For Andrea's birthday this year I organised a long weekend in Bilbao staying at a lovely hotel in the city centre.
We flew out late morning on Saturday and arrived mid afternoon. By the time we had got to our hotel and settled in it was late afternoon - a bit late to do any serious sight seeing - so we went for a wander through town and up to the Guggenheim Museum by way of the city's newest (and rather styley) bridge. It was getting dark by the time we got there which made for some groovy photographs. For dinner we went hunting for a restaurant that was mentioned in our book, but on finding it we decided to opt for one near our hotel that looked significantly nicer than the 'quaint' (read 'scummy') one we had finally located.
On Sunday we thought we would check out the inside of the Guggenheim Museum. By the time we got up there it was late morning and half of Spain was queuing outside (compared with no-one yesterday). We decided to wait until the queue died down, and so went wandering again for another few hours. We were back by 5:30pm with heaps of time until the museum closed at 8:00pm - or so we thought. The queue, if anything, was longer than the morning. We joined it anyway, resigning ourselves to the fact that we would probably be there for some time and that our time inside would be rather short. By 7:00pm, however, we had only made it to the halfway point in the queue! The museum was going to close in an hour and it looked as though we were still an hour and a half from the entrance. We decided to give up and go and find some dinner - somewhere special for Andrea's birthday meal. But could we find anything open on a Sunday night in Bilbao? Could we bollocks! Not even the restaurant in our hotel was open! Birthday dinner was an omelette and chips from room service! Oh yay!
On Monday we were flying out mid-afternoon, so we didn't have a whole heap of time to do anything. Not that that mattered greatly as, in true Spanish style, everything was closed - including the Guggenheim Museum - which was nice. Ah, well - not the most successful weekend away.
This Christmas Andrea and I rented a cottage in Falstone, Northumbria - right in the middle of the Pennine National Park.
We hired a Peugeot 306 and headed away on the morning of the 23rd, complete with the cat and an incredible amount of supplies. The drive up was slow but uneventful. A word to the wise at this point - avoid British motorway services at all costs! The cat was very well behaved in the car until we got to the last part of our journey (in the dark on the wee back roads of northern England). It was at this point that he decided that he had been holding on long enough and shat himself in his cage behind my head - a lovely way to spend the last half an hour of an eight hour drive!
Our cottage was fab! It was right in the heart of the sprawling metropolis that was Falstone village (17 houses, a shop and a pub). The pub was right across the road and served one of the best pints of Guinness to be had outside of Ireland. We had an open fire, fully kitted out kitchen and a big garden. The weather whilst we were there was unbelievable good - in stark contrast to the rest of the country. Cold, crisp, and clear.
Most days were spent blissfully doing bugger all - reading, stoking the fire and eating chocolate. The village was about a mile from a huge artificial lake called Keilder water. We walked up to the lake several times to get some fresh air.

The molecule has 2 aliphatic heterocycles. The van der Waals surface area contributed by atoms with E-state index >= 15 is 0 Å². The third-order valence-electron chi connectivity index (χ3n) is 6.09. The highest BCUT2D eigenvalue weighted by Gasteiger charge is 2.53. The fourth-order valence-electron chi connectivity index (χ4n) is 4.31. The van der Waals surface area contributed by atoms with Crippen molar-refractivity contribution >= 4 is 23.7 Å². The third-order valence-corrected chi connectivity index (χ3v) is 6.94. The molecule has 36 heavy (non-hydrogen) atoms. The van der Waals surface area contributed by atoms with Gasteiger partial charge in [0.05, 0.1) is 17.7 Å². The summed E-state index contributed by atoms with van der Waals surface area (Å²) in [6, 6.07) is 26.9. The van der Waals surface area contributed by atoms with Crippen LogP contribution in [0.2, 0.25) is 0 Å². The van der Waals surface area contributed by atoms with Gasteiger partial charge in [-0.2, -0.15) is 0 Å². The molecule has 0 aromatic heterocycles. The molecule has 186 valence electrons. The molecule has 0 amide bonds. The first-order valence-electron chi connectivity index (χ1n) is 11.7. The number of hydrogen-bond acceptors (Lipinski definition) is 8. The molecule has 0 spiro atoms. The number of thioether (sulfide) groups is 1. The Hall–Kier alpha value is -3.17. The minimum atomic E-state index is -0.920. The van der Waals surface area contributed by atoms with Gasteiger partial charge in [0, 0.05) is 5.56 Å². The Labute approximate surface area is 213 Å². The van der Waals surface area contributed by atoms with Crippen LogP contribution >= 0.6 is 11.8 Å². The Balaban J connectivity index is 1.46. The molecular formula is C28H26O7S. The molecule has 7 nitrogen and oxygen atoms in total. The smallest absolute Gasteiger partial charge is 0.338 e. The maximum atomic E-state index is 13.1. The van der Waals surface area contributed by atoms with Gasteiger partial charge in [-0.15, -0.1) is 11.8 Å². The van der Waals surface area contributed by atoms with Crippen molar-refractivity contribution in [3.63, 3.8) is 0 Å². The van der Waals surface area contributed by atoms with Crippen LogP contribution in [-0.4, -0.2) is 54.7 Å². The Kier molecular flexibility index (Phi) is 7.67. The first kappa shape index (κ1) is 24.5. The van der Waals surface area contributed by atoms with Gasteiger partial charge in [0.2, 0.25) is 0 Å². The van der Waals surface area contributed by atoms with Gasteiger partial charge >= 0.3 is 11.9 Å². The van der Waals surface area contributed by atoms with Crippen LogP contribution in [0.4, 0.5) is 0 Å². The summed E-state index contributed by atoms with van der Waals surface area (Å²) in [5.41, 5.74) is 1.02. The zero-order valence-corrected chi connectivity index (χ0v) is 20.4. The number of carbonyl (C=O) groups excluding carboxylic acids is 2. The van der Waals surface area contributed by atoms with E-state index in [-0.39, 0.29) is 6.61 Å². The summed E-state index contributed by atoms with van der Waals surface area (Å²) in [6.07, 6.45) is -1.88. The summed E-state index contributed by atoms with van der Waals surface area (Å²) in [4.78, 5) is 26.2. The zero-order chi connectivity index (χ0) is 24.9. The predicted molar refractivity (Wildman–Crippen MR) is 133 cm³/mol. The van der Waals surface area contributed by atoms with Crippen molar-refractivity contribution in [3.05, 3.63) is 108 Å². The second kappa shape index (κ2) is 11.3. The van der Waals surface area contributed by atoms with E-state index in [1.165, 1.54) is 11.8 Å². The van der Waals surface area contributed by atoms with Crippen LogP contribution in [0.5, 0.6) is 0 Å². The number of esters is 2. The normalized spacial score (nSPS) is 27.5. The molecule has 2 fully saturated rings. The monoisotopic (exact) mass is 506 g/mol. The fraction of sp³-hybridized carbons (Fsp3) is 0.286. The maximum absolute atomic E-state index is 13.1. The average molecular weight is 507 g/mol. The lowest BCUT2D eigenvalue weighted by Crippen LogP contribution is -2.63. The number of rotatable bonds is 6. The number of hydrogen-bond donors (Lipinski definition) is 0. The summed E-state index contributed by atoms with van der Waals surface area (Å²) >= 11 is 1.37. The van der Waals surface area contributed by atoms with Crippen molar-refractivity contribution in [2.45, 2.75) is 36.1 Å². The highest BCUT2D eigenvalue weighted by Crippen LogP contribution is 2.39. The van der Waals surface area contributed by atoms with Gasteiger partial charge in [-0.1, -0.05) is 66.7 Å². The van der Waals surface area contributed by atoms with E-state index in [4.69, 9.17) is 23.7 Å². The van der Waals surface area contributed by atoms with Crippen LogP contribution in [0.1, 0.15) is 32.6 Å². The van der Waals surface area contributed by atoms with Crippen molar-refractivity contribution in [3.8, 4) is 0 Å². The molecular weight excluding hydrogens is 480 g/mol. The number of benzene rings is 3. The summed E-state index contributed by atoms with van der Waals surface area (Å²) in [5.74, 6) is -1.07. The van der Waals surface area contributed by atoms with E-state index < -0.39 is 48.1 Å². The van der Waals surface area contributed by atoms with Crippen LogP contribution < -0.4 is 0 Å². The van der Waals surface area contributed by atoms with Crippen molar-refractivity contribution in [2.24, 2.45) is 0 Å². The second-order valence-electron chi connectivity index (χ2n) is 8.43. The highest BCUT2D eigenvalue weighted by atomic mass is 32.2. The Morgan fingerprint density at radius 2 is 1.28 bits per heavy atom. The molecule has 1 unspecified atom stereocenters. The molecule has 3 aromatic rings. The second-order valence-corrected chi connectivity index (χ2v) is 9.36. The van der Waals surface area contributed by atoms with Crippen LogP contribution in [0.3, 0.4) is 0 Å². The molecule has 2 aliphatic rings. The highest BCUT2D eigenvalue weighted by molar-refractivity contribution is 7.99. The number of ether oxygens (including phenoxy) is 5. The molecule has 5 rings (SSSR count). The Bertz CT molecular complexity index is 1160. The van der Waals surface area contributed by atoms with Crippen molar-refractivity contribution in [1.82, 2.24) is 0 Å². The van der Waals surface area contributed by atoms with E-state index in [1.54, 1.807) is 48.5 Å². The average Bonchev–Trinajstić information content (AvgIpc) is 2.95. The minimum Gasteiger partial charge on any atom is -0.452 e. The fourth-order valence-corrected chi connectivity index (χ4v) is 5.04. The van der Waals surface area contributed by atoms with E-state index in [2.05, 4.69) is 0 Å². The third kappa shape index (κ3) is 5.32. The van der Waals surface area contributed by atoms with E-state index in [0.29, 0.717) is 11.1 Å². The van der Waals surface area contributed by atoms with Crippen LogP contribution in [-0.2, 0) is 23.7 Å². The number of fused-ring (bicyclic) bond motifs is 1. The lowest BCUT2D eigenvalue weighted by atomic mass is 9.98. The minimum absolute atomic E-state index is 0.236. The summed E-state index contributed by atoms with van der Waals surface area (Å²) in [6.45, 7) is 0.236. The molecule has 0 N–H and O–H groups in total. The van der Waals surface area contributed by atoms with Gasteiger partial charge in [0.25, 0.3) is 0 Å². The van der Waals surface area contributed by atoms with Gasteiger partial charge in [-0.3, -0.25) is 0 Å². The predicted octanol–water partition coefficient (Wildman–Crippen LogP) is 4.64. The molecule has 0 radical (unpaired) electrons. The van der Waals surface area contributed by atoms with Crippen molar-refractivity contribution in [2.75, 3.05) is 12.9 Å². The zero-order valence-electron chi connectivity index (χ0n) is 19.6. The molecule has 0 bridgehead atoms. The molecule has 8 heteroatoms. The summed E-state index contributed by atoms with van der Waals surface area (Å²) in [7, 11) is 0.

We did several day excursions whilst we were up North. One day we drove around all the back roads in the area, passing through villages with crazy names like Once Brewed and Twice Brewed (beside each other). We visited Bambur Castle and Lindisfarne (Holy Island) on the coast and ended up in Hexham to visit a friend that lives there and go out for dinner. Another day we trekked around several sites of Roman settlement in the area and also found several stretches of Hadrian's Wall. On the 29th we went over to Penrith to meet up with some friends that were heading up to the far north of Scotland, and spent a very pleasant evening in a Italian restaurant beside the B&B where we stayed that night.
Christmas day in Falstone was delightful. No snow but a very heavy frost and a cold clear day. We opened pressies in the morning before embarking on a day of indulgence and snoozing. New Years Eve was interesting too. The Falstone community notice board had been advertising the New Year's Eve Extravaganza for weeks preceding the event. "Come, one and all, to see the three (3) loud rockets at midnight !!!" it stated. At the appointed hour we duly traipsed outside to join the rest of the village (some 20 - 25 people) in witnessing the spectacle. Three rockets and 20 seconds later the crowd shuffled in a faintly embarrassed way back inside to their respective celebrations, wondering slightly quite why they had bothered spending 20 minutes donning polar clothing for 20 seconds of 'entertainment'. Still, the rest of the evening was drunken, loud and thoroughly enjoyable. I finally got to bed just after 6am.
The drive back to London on the 3rd of January was more interesting than the journey up. We stopped in Durham for a visit to the cathedral there (most recently famous as a set in the movie 'Elizabeth'). The interior of the cathedral was spectacular - every pair of columns inside was carved in an individual style on an immense scale.
We got home early evening with a days holiday up our sleeve before returning to work on the Tuesday.
¤ Copyright 1999-2019 Chris Molloy ¤ All rights reserved ¤